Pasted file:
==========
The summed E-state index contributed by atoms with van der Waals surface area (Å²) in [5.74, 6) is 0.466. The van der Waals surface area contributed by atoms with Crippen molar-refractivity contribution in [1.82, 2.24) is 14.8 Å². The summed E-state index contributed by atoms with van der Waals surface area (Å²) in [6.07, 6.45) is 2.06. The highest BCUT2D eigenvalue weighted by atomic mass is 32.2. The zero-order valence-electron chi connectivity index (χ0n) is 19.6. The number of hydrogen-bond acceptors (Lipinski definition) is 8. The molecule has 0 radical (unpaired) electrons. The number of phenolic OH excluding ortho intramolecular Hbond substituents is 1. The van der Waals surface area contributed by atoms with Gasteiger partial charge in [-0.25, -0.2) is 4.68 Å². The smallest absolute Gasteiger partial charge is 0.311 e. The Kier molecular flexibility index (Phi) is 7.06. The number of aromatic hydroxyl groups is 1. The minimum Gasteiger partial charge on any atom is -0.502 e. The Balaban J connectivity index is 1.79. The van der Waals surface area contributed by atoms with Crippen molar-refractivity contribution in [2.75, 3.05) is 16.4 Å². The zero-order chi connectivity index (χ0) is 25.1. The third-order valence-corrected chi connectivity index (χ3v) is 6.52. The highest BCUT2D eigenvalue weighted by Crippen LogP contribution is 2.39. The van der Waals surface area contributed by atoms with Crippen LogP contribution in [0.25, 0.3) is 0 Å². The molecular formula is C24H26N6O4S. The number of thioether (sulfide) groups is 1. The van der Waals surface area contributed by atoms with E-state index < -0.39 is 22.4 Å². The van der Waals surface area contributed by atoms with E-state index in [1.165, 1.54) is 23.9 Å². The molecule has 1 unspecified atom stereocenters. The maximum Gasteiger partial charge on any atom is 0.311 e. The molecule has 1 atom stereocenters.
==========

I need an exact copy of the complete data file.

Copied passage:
The summed E-state index contributed by atoms with van der Waals surface area (Å²) in [5.74, 6) is 0.466. The van der Waals surface area contributed by atoms with Crippen molar-refractivity contribution in [1.82, 2.24) is 14.8 Å². The summed E-state index contributed by atoms with van der Waals surface area (Å²) in [6.07, 6.45) is 2.06. The highest BCUT2D eigenvalue weighted by atomic mass is 32.2. The zero-order valence-electron chi connectivity index (χ0n) is 19.6. The number of hydrogen-bond acceptors (Lipinski definition) is 8. The molecule has 0 radical (unpaired) electrons. The number of phenolic OH excluding ortho intramolecular Hbond substituents is 1. The van der Waals surface area contributed by atoms with Gasteiger partial charge in [-0.25, -0.2) is 4.68 Å². The smallest absolute Gasteiger partial charge is 0.311 e. The Kier molecular flexibility index (Phi) is 7.06. The number of aromatic hydroxyl groups is 1. The minimum Gasteiger partial charge on any atom is -0.502 e. The Balaban J connectivity index is 1.79. The van der Waals surface area contributed by atoms with Crippen molar-refractivity contribution in [2.75, 3.05) is 16.4 Å². The zero-order chi connectivity index (χ0) is 25.1. The third-order valence-corrected chi connectivity index (χ3v) is 6.52. The highest BCUT2D eigenvalue weighted by Crippen LogP contribution is 2.39. The van der Waals surface area contributed by atoms with Crippen LogP contribution in [0.25, 0.3) is 0 Å². The molecular formula is C24H26N6O4S. The number of thioether (sulfide) groups is 1. The van der Waals surface area contributed by atoms with E-state index < -0.39 is 22.4 Å². The van der Waals surface area contributed by atoms with E-state index in [1.165, 1.54) is 23.9 Å². The molecule has 1 unspecified atom stereocenters. The maximum Gasteiger partial charge on any atom is 0.311 e. The molecule has 1 atom stereocenters.